Two top pedagogues give their us their best 60-minute practice tips
In our April 2021 cover story, violinist David Garrett explains that practising too much when he was younger resulted in injuries that limit the amount he can practise today. Whether your body can’t play for longer or you just dont have more time free, knowing how to maximise the effectiveness of a short practice session is key.
We’ve looked through our archives to bring you contrasting approaches from two top violin pedagogues.
Boris Kuschnir, Music and Arts University of the City of Vienna
Firstly, for a student who wants to become a professional violinist and practise only one hour a day, I would strongly suggest that they change profession. For a student who regularly practises many hours but occasionally has only an hour to spare, I recommend the following schedule:
1. 5–7 minutes
Play continuous open strings at a very slow tempo in piano and mezzo piano, aiming for 20 to 25 seconds per bow in both directions. You can also start in piano at the frog, make a crescendo up to forte at the tip, and then come back on the up bow making a diminuendo to piano at the frog.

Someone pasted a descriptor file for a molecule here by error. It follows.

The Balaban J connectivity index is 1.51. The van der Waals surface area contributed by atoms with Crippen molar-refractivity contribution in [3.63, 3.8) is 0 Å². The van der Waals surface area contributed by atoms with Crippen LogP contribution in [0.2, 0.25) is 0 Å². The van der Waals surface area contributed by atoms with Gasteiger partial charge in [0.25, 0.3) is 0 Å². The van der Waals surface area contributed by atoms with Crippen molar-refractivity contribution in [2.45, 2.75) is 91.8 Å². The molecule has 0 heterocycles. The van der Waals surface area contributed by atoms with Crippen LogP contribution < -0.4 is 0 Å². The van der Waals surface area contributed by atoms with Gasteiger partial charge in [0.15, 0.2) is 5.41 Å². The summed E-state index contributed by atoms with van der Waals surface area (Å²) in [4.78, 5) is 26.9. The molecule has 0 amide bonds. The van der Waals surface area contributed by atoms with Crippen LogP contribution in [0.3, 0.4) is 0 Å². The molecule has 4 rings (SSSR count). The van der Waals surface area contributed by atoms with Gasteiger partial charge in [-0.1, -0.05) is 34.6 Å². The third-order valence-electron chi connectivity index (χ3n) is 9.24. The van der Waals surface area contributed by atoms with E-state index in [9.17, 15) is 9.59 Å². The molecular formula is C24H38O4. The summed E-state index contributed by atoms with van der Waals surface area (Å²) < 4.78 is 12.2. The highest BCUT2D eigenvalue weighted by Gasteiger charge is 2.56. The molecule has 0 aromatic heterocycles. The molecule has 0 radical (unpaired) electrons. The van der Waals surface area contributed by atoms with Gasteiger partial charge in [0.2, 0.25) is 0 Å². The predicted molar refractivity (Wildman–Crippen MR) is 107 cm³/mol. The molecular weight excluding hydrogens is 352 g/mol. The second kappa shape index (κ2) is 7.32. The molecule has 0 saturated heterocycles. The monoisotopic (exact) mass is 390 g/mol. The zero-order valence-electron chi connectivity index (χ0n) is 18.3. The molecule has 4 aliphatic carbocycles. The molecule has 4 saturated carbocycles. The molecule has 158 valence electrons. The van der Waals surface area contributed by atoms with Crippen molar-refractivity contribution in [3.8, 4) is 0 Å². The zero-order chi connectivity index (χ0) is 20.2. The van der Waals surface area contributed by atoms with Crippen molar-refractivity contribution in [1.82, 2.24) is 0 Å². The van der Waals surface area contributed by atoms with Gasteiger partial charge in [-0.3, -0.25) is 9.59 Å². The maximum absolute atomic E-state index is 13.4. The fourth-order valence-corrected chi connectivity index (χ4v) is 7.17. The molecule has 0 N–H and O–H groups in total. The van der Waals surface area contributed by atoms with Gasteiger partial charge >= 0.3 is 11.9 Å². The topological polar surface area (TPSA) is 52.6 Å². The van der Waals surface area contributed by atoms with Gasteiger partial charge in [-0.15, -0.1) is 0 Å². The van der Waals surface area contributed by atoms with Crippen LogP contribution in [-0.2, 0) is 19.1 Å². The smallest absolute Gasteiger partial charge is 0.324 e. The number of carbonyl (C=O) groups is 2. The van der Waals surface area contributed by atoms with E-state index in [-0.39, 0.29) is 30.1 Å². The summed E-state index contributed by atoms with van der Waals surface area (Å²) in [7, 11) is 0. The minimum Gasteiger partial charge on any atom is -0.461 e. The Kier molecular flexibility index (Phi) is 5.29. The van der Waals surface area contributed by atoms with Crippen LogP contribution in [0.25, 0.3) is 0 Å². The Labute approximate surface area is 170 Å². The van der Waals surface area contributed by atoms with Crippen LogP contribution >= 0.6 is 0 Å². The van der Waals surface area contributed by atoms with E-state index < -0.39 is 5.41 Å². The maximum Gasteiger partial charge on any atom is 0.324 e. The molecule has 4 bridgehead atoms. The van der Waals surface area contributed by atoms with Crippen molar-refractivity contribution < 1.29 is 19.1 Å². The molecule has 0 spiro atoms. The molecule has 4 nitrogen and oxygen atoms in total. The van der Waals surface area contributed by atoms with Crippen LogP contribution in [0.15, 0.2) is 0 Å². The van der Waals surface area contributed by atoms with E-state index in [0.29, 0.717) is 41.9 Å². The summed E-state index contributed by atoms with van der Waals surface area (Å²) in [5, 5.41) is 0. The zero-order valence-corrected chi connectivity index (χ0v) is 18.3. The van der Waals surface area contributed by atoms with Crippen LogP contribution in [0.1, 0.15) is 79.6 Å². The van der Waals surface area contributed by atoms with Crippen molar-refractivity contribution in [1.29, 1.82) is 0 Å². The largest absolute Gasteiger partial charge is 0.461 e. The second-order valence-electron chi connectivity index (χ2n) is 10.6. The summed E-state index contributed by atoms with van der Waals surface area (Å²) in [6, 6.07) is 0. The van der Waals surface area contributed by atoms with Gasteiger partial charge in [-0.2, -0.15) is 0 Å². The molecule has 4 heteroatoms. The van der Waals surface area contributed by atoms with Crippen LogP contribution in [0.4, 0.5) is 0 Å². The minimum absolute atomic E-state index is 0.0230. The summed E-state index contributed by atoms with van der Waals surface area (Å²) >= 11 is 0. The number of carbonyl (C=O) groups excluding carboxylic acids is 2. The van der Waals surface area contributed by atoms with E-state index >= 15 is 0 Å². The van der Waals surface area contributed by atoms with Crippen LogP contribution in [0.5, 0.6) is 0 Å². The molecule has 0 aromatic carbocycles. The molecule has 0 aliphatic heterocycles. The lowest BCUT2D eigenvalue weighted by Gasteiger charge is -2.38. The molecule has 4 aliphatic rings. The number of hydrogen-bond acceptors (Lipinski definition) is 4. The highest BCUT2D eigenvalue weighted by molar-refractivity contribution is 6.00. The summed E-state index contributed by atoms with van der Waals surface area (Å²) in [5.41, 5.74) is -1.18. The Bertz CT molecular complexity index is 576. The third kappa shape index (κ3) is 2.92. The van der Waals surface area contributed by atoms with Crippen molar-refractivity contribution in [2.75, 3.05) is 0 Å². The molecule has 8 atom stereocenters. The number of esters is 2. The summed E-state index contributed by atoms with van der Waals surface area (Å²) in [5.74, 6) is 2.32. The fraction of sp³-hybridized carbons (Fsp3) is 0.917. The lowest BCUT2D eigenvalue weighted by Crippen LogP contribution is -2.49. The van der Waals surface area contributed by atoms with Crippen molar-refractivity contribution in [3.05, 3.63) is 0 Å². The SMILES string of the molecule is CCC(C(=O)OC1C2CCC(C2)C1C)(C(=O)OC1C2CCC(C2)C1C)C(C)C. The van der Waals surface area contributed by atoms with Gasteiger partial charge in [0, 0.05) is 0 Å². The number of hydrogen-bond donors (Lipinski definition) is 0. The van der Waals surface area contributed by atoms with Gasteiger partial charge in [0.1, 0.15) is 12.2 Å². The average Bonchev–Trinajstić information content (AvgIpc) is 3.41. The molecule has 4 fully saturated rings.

2. 15–20 minutes
Practise different exercises from the first book of Schradieck. Play them on different strings and in various positions (even the very high ones), starting at a moderate tempo and increasing in speed.
3. 20 minutes
Practise scales, arpeggios and double-stops in 3rds, 6ths, octaves, 10ths and fingered octaves, in moderate and fast tempos.
4. 10 minutes
Play a fugue from one of Bach’s solo sonatas.
5. 10 minutes
Play Paganini’s Moto perpetuo in different tempos.
Bonnie Hampton, San Francisco Conservatory of Music
How much instruction a student is given about the use of practice time depends very much on their age. One hour implies someone quite young and therefore in need of direction. A balance is important. There is building time, which is usually spent with scales and etude-type material to develop new skills; and then time learning repertoire with a keen attention to both technical and interpretative issues. Some variety is also helpful for keeping critical sense and listening abilities sharp.
Given an hour of practice, scales and other technical work might take 15–20 minutes. One can do a lot of good work on scales in 7–10 minutes, but it must be regular.
In terms of music, working on at least two pieces of different styles can keep efforts from becoming stuck. One might give more time to a particular piece on some days, but it should never be automatic practice. A student deserves to be excited about the music and stimulated to meet the challenges involved. In all of this, it is the teacher’s job to point out not only the things that need to be accomplished and improved, but also how to accomplish them. Our job as teachers is to give the student the tools to teach themselves, although that takes many years.